I can probably help Cueball (or whoever it is) out in his title-text musings, with an entire bookshelf (floor to ceiling) dedicated to Pratchett books in both Hardback and Paperback versions and related works by him and his collaborators. Apart, that is, from the totally separate bookshelf space reserved for the unabridged audio books of same - these mostly in cassette format, with just a couple of Audio CDs (a purchase error, at the time) and a couple of the newest in MP3-on-CD format (my reluctant nod towards progress). Now talk to me about how long magnetic and optical media can last, in relation to paper. Assuming I don't get hit by a house-fire, flooding, supervolcano, coronal mass ejection, etc. Hmmm... I wonder if I can get them carved onto stone tablets in a reinforced vault? 220.127.116.11 21:26, 21 May 2013 (UTC)
- Digital data can be copied. Use it. Best way to protect information is having it stored at two different continents and periodically check that copies at both are readable. Wait. Actually, best way to protect information is to get it into some popular piece of software people are going to download in millions ... speaking about which, I wonder how many copies of fortune database of Terry Pratchett's Discworld related quotes is installed globally ... -- Hkmaly (talk) 01:16, 20 December 2013 (UTC)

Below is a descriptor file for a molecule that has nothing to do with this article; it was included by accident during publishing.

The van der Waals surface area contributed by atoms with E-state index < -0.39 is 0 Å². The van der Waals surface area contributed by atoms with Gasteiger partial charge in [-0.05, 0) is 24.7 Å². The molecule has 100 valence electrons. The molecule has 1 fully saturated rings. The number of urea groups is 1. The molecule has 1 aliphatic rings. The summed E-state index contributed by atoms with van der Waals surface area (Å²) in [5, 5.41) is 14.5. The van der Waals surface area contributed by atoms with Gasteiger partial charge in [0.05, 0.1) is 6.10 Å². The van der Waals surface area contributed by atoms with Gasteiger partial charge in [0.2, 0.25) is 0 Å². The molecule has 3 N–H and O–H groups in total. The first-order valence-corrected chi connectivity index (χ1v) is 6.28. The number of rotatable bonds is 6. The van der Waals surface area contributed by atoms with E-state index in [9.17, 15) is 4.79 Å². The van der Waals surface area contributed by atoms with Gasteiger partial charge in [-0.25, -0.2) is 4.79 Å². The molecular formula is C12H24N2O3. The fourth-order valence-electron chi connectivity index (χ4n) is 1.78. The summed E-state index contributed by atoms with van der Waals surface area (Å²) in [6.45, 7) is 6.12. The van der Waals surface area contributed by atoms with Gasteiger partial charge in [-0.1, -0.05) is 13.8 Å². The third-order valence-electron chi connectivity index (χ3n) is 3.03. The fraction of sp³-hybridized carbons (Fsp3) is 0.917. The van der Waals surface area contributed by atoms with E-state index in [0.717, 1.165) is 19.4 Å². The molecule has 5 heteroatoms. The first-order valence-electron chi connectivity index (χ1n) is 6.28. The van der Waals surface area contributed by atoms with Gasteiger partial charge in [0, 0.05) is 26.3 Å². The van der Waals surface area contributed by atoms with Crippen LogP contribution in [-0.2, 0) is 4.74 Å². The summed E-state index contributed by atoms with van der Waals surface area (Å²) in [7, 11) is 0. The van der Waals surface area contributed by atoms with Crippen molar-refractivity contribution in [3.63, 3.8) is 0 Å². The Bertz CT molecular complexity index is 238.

Surely the title text is not just "musing about the shelf space" but wondering how many more Pratchett books will be written; #625 is from August 2009, and Pratchett announced that he had Alzheimer's in 2007/8, and on 2nd August 2009 stated that he intended to commit suicide before his disease "reached a critical point". Which would also suggest that he wasn't "gleefully" considering it, either. 18.104.22.168 (talk) (please sign your comments with ~~~~)
- The problem with dementia is that you keep forgetting ... to.. ermmm..
- The problem with dementia is ...that you... keep forgetting ... to.. ermmm..
"For instance this is the case amongst many religious people who believe the universe is created by a supreme being who cares for us humans" This seems like a misinterpretation of abrahamic and other monotheistic theologies. Many theologies in Christianity and Judaism do not propose that the universe cares anything for humans, rather that the universe is something created by God without a conscious (and therefore no will, so they actually believe that the universe is not uncaring but is infact "acaring" without the capacity to care) and is apart from God himself. So it is not the universe itself that cares but the being that created the universe. So the question they propose is not whether or not you believe the universe cares for you but whether or not you believe the greatest unequivocal being cares for you. The thought is still, however, just as if not more astounding so it remains your choice whether you believe this or not.--22.214.171.124 19:10, 26 March 2015 (UTC)